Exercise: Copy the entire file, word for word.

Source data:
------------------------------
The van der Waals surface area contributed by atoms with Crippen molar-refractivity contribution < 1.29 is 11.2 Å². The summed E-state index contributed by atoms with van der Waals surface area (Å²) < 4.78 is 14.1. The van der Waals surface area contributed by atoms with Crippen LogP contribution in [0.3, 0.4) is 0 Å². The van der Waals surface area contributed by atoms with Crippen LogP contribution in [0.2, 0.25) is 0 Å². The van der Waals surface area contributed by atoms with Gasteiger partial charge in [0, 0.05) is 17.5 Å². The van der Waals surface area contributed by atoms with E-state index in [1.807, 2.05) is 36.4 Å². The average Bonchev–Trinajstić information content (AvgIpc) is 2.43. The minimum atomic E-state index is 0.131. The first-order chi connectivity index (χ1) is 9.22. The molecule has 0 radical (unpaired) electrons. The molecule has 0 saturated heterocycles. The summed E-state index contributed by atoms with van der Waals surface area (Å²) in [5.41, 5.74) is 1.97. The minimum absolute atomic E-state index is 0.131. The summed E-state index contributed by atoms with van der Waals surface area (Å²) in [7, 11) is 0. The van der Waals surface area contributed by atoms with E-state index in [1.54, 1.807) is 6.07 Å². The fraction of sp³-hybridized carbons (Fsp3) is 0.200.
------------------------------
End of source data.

The van der Waals surface area contributed by atoms with Crippen molar-refractivity contribution < 1.29 is 11.2 Å². The summed E-state index contributed by atoms with van der Waals surface area (Å²) < 4.78 is 14.1. The van der Waals surface area contributed by atoms with Crippen LogP contribution in [0.3, 0.4) is 0 Å². The van der Waals surface area contributed by atoms with Crippen LogP contribution in [0.2, 0.25) is 0 Å². The van der Waals surface area contributed by atoms with Gasteiger partial charge in [0, 0.05) is 17.5 Å². The van der Waals surface area contributed by atoms with E-state index in [1.807, 2.05) is 36.4 Å². The average Bonchev–Trinajstić information content (AvgIpc) is 2.43. The minimum atomic E-state index is 0.131. The first-order chi connectivity index (χ1) is 9.22. The molecule has 0 radical (unpaired) electrons. The molecule has 0 saturated heterocycles. The summed E-state index contributed by atoms with van der Waals surface area (Å²) in [5.41, 5.74) is 1.97. The minimum absolute atomic E-state index is 0.131. The summed E-state index contributed by atoms with van der Waals surface area (Å²) in [7, 11) is 0. The van der Waals surface area contributed by atoms with E-state index in [1.54, 1.807) is 6.07 Å². The fraction of sp³-hybridized carbons (Fsp3) is 0.200.